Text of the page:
Recovery and rehabilitation after knee replacement surgery
Return to do what you love, it’s up to you!
after knee replacement surgery
Following your knee replacement surgery, your surgeon may decide that physical therapy is right for you, in which case specialized personnel will manage your recovery by defining the most suitable rehabilitation program for you. They will work with you throughout the gradual recovery process to help you regain knee mobility and increase your quality of life.
Knee replacement recovery time may be different for each person and vary according to individual condition and surgeon protocol.
Temporary knee replacement pain is a natural part of the healing process. Do not be overly concerned if this happens, as your body is adjusting to your new knee prosthesis.
Different types of medication are available to assist with knee pain relief during your knee replacement recovery. Your surgeon will work with you to choose the best option for short-term knee pain relief, which may include nonsteroidal anti-inflammatory drugs (NSAIDs).
Opioids can also be used in limited doses but must be monitored closely, due to side effects and high addiction risk.
Knee replacement rehabilitation, or knee replacement rehab, can be started as soon as the day of the operation, subject to your surgeon’s approval. If needed a physical therapist will provide you with specialized knee rehabilitation exercises to strengthen your leg and restore knee movement so you may resume walking and other daily activities.
The Patient Optimized Pathway (POP) digital application can enhance your knee replacement rehabilitation with personalized support, timely reminders, and constant connection to your care team. Recovering from knee replacement will be up to you!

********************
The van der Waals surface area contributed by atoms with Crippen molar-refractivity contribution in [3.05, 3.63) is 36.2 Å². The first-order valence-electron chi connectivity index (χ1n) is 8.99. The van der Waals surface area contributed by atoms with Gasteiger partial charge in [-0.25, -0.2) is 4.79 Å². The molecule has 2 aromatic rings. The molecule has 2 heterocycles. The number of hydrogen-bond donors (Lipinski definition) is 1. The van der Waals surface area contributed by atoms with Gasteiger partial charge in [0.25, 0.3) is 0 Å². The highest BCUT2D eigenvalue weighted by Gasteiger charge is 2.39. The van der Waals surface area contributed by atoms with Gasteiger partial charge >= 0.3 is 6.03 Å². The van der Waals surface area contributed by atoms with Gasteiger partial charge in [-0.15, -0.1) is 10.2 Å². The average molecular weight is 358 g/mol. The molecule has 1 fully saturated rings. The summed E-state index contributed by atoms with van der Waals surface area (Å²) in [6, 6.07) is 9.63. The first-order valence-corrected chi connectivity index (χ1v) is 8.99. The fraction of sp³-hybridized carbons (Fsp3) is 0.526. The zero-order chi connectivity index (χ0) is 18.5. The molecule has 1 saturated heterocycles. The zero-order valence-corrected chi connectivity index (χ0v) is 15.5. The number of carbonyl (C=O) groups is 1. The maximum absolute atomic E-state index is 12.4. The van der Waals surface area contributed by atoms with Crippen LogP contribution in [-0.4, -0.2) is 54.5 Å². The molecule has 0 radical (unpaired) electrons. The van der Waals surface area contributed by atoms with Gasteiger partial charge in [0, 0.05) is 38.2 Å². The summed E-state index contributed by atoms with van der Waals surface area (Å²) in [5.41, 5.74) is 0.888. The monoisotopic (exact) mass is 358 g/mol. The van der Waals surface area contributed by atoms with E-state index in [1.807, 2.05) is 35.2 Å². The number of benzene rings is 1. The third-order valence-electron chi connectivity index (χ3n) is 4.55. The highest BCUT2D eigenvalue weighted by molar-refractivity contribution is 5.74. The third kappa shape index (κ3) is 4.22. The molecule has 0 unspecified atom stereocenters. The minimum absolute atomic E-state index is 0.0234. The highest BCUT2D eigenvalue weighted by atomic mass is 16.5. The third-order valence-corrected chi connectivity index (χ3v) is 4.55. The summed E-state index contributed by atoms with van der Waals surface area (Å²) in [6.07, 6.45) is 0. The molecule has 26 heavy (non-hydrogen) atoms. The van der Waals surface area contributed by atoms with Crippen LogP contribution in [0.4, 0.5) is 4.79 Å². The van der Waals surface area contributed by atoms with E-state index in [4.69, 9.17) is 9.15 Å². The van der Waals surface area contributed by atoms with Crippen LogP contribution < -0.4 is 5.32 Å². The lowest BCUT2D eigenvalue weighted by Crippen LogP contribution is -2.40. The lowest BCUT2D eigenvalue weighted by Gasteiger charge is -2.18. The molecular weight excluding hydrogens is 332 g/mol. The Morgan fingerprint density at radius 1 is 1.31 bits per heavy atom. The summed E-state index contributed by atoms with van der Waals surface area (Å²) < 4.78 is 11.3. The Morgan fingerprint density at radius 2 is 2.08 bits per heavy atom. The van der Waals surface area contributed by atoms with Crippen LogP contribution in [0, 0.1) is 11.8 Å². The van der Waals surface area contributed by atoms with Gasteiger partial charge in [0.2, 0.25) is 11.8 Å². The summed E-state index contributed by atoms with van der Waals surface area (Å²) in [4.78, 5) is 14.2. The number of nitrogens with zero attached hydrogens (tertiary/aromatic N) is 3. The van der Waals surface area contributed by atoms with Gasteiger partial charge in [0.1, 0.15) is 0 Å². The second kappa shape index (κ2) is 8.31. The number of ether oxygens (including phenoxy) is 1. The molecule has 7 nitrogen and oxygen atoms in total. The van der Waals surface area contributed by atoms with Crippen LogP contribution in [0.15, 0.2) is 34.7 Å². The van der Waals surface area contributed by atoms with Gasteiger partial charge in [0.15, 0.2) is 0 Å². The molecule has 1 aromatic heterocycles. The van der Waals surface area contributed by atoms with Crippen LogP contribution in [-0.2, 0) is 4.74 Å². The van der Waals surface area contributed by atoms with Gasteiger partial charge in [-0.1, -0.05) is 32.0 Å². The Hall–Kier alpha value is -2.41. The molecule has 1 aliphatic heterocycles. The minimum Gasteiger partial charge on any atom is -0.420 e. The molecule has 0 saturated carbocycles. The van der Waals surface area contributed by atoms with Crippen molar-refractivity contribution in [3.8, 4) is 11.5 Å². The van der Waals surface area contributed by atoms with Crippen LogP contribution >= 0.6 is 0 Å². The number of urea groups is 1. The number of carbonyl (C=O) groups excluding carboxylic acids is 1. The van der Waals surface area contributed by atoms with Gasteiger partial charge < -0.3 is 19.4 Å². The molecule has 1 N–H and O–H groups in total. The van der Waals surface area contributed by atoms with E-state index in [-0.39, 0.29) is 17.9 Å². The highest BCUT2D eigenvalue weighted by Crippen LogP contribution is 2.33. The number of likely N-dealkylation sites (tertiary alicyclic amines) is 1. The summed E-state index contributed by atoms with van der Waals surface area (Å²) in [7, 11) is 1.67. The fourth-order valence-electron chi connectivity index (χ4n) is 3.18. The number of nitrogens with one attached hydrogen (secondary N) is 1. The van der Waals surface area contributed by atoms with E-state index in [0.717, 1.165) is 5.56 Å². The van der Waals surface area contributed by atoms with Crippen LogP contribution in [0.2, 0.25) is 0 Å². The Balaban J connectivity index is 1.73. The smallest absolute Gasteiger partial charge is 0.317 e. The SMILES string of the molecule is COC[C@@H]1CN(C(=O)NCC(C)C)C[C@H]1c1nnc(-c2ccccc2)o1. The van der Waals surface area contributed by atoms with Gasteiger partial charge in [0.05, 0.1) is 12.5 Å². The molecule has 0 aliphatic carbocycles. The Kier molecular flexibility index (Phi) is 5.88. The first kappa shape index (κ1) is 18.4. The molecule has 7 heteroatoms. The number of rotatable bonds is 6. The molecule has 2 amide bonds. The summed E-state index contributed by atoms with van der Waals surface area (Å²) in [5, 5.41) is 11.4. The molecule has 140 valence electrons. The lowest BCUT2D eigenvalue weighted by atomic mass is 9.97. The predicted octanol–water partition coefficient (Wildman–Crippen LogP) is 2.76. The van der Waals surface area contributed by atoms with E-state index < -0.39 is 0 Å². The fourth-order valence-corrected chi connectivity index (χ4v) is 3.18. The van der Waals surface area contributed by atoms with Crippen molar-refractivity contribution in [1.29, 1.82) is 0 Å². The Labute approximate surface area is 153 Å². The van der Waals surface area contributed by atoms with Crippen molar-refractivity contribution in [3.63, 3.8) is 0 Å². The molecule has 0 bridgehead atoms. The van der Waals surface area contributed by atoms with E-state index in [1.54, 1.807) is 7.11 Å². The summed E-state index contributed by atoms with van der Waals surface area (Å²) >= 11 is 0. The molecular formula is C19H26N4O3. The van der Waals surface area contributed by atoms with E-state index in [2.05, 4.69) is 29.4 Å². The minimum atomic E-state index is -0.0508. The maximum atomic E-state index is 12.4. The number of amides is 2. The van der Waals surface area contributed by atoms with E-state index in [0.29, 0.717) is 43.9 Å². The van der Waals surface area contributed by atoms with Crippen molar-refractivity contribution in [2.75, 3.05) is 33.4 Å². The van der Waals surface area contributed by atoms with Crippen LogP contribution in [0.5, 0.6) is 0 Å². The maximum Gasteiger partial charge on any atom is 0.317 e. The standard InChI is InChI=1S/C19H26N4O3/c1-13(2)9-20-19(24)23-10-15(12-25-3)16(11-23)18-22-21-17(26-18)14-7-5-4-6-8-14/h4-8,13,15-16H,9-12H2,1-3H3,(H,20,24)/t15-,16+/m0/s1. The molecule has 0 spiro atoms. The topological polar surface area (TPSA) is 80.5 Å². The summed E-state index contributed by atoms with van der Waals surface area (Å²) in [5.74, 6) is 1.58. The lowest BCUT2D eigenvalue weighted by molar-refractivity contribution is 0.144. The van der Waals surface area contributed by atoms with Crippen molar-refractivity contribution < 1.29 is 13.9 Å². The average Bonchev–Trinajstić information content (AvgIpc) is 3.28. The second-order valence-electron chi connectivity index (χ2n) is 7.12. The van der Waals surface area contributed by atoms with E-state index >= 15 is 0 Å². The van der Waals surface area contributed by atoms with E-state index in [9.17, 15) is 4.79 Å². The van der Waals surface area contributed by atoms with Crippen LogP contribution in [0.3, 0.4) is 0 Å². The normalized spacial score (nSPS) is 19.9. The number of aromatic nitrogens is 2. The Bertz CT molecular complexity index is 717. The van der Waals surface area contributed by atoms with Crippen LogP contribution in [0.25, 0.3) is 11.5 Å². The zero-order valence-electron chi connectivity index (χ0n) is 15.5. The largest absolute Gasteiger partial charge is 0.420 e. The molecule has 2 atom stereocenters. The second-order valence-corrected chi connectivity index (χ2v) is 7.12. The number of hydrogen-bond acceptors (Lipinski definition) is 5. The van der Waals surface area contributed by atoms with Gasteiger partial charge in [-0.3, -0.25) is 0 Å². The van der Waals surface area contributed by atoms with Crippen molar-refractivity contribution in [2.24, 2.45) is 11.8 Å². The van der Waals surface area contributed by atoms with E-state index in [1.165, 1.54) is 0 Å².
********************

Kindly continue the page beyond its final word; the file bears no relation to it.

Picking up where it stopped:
When returning home after surgery, promote healing by continuing to take your medications and exercising as recommended by your medical team. Most people can resume normal routine activities within the first 3 to 6 weeks after their total knee replacement surgery16.
When fully recovered, the majority of individuals who have joint replacement surgery experience a reduction in joint pain and an improvement in their ability to participate in daily activities20.
20) AAOS. Before and after total joint replacement. https://orthoinfo.aaos.org/en/treatment/before-and-after-total-joint-replacement-video/. Accessed 12 November 2018
21) Rocco Papalia, Angelo Del Buono, Biagio Zampogna, Nicola Maffulli, Vincenzo Denaro; Sport activity following joint arthroplasty: a systematic review, British Medical Bulletin, Volume 101, Issue 1, 1 March 2012, Pages 81–103, https://doi.org/10.1093/bmb/ldr009.
The information contained here is intended for reference only and does not represent or constitute medical advice or a recommendation. Each patient must be examined and advised individually by a physician, and this information does not replace the need for such examination and/or advice in whole or in part. Results are not necessarily typical, indicative, or representative of all patients. Results may vary due to health status, weight, activity, and other variables. Not all patients are candidates for this product and/or procedure. The appropriate postoperative activities and pain management will differ from patient to patient. Talk to your doctor about your condition and about whether the presented procedure is appropriate for you, considering the risks associated. All content is protected by copyright, trademarks and/or other intellectual property rights of Medacta and cannot be used without the written consent of Medacta. In good faith, Medacta asserts that this material does not infringe or misappropriate any intellectual property rights of any third party.